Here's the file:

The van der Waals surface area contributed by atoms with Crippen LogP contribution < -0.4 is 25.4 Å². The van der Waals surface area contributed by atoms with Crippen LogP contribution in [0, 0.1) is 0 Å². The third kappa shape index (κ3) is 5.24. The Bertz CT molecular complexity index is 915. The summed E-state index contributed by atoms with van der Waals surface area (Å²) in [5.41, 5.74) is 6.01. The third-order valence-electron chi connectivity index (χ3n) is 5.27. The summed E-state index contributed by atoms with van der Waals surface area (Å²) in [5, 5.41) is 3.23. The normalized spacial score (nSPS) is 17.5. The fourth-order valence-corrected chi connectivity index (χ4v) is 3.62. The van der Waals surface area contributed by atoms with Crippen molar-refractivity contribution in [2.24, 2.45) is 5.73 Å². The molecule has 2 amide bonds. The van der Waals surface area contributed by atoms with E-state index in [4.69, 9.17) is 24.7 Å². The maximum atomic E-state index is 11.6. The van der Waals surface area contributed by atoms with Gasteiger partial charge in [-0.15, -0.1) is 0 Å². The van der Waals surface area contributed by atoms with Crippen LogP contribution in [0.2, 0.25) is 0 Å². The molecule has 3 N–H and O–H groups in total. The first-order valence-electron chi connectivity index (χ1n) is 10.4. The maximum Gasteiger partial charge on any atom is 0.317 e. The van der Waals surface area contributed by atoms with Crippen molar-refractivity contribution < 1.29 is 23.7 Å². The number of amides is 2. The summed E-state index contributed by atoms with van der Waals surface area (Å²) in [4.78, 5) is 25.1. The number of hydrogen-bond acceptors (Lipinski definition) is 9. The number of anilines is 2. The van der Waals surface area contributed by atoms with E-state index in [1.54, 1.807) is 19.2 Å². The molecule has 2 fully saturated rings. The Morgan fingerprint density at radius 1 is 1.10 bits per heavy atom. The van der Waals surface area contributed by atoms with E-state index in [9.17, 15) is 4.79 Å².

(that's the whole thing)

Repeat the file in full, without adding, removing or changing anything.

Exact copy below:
The van der Waals surface area contributed by atoms with Crippen LogP contribution < -0.4 is 25.4 Å². The van der Waals surface area contributed by atoms with Crippen LogP contribution in [0, 0.1) is 0 Å². The third kappa shape index (κ3) is 5.24. The Bertz CT molecular complexity index is 915. The summed E-state index contributed by atoms with van der Waals surface area (Å²) in [5.41, 5.74) is 6.01. The third-order valence-electron chi connectivity index (χ3n) is 5.27. The summed E-state index contributed by atoms with van der Waals surface area (Å²) in [5, 5.41) is 3.23. The normalized spacial score (nSPS) is 17.5. The fourth-order valence-corrected chi connectivity index (χ4v) is 3.62. The van der Waals surface area contributed by atoms with Crippen molar-refractivity contribution in [2.24, 2.45) is 5.73 Å². The molecule has 2 amide bonds. The van der Waals surface area contributed by atoms with E-state index in [4.69, 9.17) is 24.7 Å². The maximum atomic E-state index is 11.6. The van der Waals surface area contributed by atoms with Gasteiger partial charge in [-0.15, -0.1) is 0 Å². The van der Waals surface area contributed by atoms with Crippen LogP contribution in [0.2, 0.25) is 0 Å². The molecule has 3 N–H and O–H groups in total. The first-order valence-electron chi connectivity index (χ1n) is 10.4. The maximum Gasteiger partial charge on any atom is 0.317 e. The van der Waals surface area contributed by atoms with Crippen molar-refractivity contribution < 1.29 is 23.7 Å². The number of amides is 2. The summed E-state index contributed by atoms with van der Waals surface area (Å²) in [4.78, 5) is 25.1. The number of hydrogen-bond acceptors (Lipinski definition) is 9. The number of anilines is 2. The van der Waals surface area contributed by atoms with E-state index in [1.54, 1.807) is 19.2 Å². The molecule has 2 fully saturated rings. The Morgan fingerprint density at radius 1 is 1.10 bits per heavy atom. The van der Waals surface area contributed by atoms with E-state index in [9.17, 15) is 4.79 Å².